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Diagnosis of Diabetes

Diabetes is first detected under various circumstances.

The symptoms of acute diabetes are so dramatic that it is almost impossible to miss the diagnosis. But in a number of patients, diabetes develops so gradually and silently that it is revealed only by the methodical examination of the urine and the blood. It is believed that undiagnosed diabetics probably outnumber known diabetics.

It is precisely for this reason that all persons above 35 years of age, especially if they are obese or have a family history of diabetes, should get their urine and blood examined at regular intervals of time, to ascertain the presence or absence of diabetes. Actually most of these tests are utterly simple and can be learnt or performed by every interested person.

Diagnostic investigations:

(A) Tests to detect the presence of sugar in the urine (glycosuria) :

(1) Benedict's Test : This is a very simple and effective method of ascertaining the presence or the amount of glucose in the urine and can be done by the diabetic himself.

Apparatus :

Benedict's solution (fresh; certainly not more than 3 months old),



Test-tube holder.

Procedure :

Take 5 ml (one teaspoon) of Benedict's solution in the test-tube.

Holding the test-tube with the holder, heat it over a spirit lamp till the Benedict's Solution boils without overflowing.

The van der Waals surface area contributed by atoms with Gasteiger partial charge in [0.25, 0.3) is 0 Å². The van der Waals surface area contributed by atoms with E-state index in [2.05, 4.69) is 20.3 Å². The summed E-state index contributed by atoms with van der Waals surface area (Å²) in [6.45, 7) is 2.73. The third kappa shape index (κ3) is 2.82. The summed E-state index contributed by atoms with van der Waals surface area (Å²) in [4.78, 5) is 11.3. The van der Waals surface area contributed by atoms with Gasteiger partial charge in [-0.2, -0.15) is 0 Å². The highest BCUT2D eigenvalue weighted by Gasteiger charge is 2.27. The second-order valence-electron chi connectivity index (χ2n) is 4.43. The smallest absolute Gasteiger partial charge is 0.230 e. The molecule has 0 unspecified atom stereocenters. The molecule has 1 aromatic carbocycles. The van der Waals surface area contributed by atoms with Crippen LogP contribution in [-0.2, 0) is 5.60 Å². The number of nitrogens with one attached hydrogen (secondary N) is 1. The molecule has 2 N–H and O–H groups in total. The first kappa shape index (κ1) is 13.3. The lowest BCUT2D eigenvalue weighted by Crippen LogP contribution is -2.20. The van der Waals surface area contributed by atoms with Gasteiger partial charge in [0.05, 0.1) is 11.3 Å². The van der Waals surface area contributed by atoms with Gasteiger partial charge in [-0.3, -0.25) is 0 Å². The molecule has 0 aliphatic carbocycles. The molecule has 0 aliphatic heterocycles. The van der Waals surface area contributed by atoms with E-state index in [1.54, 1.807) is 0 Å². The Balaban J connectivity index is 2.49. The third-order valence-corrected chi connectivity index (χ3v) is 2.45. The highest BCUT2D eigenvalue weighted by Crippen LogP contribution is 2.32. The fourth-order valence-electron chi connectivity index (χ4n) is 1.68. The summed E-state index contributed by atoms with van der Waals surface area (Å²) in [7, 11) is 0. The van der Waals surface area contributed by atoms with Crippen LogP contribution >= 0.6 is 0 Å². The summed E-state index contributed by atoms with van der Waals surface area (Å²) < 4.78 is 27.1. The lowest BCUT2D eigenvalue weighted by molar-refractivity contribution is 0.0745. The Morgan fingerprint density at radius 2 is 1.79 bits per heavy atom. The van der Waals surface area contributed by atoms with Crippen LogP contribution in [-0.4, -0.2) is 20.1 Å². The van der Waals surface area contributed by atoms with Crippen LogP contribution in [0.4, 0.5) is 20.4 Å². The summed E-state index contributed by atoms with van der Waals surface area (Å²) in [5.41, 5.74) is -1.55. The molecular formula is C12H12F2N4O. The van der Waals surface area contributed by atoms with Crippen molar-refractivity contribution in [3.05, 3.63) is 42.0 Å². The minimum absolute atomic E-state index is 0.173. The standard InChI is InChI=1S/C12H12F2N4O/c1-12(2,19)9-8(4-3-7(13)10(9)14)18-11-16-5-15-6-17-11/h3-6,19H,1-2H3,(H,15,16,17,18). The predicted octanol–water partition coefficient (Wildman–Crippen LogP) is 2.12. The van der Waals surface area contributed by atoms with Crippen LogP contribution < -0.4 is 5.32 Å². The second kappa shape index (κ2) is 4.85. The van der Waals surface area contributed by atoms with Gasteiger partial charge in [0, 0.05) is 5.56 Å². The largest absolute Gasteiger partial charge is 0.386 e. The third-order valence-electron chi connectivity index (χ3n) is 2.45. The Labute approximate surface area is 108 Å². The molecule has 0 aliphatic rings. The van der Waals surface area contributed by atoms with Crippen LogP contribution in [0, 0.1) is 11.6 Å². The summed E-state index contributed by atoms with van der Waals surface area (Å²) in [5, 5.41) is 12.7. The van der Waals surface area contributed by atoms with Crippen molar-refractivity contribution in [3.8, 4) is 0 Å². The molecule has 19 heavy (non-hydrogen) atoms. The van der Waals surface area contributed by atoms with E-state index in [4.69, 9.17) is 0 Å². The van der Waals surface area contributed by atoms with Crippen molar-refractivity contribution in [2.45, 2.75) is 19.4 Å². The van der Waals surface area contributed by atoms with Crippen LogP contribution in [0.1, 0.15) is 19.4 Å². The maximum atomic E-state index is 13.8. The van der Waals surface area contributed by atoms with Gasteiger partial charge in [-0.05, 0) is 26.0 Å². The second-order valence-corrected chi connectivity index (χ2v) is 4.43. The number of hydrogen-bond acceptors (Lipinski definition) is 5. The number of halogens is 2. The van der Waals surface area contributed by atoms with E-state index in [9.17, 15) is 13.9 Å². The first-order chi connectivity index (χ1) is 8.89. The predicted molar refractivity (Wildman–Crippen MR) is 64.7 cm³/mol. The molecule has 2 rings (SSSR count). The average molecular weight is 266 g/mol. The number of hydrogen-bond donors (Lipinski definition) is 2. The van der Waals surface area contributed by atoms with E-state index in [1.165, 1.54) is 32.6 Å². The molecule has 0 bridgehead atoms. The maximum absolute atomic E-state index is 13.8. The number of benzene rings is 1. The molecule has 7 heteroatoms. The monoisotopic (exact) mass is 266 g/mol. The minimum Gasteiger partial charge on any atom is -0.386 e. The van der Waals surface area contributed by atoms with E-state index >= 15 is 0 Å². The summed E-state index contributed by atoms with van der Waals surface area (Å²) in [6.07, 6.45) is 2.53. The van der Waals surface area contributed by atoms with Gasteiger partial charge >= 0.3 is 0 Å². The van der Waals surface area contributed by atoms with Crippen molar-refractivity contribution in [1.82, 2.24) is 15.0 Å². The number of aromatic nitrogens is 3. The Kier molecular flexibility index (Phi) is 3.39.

Drop 8 to 10 drops of urine into the boiling Benedict's solution.

After again boiling the mixture, let it cool down.

While cooling, the mixture changes colour.

The colour of the mixture serves as a guide to the amount of sugar in the urine: blue-sugar absent; green-0.5 % sugar; yellow-1 % sugar; orange-1.5 % sugar; brick red-2 % or more sugar.

The concentration of sugar in the urine can also be judged by matching the colour of the urine with one of the colours given below :

Note : It is essential that the above test be performed two hours after a meal. In the initial stages of the disease, a diabetic does not lose sugar in his urine, when on empty stomach. Hence if the Benedict's test is performed in the fasting state, it is possible to miss the diagnosis of the disease.

Even if sugar is detected in the urine by Benedict's test, the diagnosis of diabetes should be confirmed by blood­analysis. Sometimes sugar may overflow into the urine even without its concentration being high in the blood. This is a benign condition, termed 'renal glycosuria'.

Thus Benedict's test does not have a diagnostic significance. It is more important to ascertain the degree of control of the disease, in a person who is undergoing treatment.

Efforts have been made to devise tests simpler than this test. One such test is 'clinitest'. Clinitest tablets are available in the market. First, a mixture of 5 drops of urine and 10 drops of water is taken in a test-tube. A clinitest tablet, when dropped into the test-tube, makes the mixture boil on its own. The hot mixture gradually changes colour. A colour-chart provided with the tablets can be used to match the colour of the urine and hence judge the amount of sugar present.

The note given below the Benedict's test is applicable to clinitest too.